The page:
I grew up in the age of CD-ROMS, playing educational games like Spy Fox, Cluefinders, Where in the World is Carmen San Diego?, and (the dreaded) Oregon Trail. Through these games, I read extensive dialogue and storylines, and I also learned about world history and science. I often found many connections between games I played and the material I learned at school. With all the instructions and storylines that my games offered, I also exponentially improved my reading, writing, and communication skills. My brother and I even formed memories that we talk about to this day, since we often went on these digital adventures together.
Today, the internet has an even wider array of games that aren’t only fun for your child, but that also enhance their educational experiences. Here, at Learn to Write Now, we value teaching students the importance of media literacy, and how to utilize the internet to further the rigorous learning that they participate in in our classes. We also believe in creating memories; these online games are a free and exciting way of bonding with your child, as well as providing you avenues to teach critical thinking, reading, and writing through engaging interactions. Below are some websites that offer the best educational games for your child to explore, which will greatly improve their literacy skills, while also teaching them about other subjects:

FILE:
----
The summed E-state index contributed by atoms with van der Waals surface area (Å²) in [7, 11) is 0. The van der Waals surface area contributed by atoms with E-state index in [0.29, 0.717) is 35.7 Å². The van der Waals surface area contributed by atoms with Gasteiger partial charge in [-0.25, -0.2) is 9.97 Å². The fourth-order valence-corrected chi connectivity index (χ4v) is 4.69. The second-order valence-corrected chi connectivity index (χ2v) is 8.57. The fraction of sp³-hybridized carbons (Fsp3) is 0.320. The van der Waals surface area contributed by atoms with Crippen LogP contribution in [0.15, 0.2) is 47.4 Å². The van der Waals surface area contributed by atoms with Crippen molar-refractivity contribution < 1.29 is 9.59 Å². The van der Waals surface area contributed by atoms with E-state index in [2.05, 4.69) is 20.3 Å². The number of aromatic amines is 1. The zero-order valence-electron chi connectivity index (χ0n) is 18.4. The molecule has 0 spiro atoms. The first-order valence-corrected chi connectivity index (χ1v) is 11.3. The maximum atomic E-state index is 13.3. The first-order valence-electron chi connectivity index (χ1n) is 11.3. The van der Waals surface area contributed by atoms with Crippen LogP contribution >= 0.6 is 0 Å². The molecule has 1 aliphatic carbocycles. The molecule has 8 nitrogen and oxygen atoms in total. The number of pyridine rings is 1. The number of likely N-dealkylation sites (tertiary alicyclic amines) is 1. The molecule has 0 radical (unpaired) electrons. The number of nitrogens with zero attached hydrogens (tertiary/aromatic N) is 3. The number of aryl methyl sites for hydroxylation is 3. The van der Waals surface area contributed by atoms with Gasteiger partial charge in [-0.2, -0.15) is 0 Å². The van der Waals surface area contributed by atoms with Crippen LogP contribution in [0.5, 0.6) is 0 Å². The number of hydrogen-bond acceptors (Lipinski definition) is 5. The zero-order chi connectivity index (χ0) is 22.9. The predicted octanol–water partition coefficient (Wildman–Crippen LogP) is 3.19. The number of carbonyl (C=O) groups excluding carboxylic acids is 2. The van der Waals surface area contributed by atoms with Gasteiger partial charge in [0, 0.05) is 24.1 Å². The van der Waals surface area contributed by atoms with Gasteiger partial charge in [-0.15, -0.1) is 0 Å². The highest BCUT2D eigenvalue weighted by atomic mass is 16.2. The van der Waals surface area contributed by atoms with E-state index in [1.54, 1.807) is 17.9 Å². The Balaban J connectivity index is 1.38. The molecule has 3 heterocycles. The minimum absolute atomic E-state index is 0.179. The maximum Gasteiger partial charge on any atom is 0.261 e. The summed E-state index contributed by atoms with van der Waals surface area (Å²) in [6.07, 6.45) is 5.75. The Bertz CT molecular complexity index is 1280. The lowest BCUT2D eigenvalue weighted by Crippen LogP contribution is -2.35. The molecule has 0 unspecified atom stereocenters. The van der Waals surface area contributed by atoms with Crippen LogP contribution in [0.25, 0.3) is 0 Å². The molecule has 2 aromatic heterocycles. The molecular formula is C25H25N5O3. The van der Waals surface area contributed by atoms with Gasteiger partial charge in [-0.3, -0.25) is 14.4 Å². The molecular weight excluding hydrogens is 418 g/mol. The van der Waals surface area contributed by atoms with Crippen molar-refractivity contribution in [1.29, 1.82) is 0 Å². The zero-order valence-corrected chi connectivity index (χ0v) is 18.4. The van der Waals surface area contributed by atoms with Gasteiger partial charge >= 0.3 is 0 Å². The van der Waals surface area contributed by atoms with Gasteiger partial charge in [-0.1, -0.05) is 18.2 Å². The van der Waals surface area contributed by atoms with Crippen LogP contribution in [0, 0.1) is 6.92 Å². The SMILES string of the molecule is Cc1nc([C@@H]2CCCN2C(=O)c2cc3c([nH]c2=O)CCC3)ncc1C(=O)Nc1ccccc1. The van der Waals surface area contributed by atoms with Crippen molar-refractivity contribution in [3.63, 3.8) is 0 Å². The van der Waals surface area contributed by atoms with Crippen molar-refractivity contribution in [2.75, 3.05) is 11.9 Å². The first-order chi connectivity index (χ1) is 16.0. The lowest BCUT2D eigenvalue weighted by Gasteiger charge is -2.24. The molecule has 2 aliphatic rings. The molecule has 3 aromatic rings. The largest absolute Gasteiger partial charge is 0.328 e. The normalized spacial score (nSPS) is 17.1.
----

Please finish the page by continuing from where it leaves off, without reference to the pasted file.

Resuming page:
These websites, of course, are not the only educational resources for your child online, but they can help guide your child to other interesting places on the web, and (more importantly) create the desire to search for more learning opportunities. My motto has always been, ‘it is great to know something, but it is even better to know where to look.’ This list, I hope empowers your child to keep looking, and keep being curious!
Fast food orders, medical records, electronic payment methods– every service has an app these days, even standardized testing. The PSAT and SAT are going digital in the 2023-2024 school, breaking nearly a century tradition of paper testing.
School has been back in session in many districts for a few weeks. Students are returning to old routines or settling into new ones after a transition. Teachers are getting to know their new students, and in return, those students are learning the expectations set by their new teachers. This is a fantastic time for parents to begin prepping for end-of-quarter PTCs (parent-teacher conferences).
The beauty of public school is the opportunity to serve the broadest section of students. Students can receive education and services from kindergarten through senior year, regardless of ability. Much emphasis is put on “exceptional learners,” whose diverse needs differ from the average,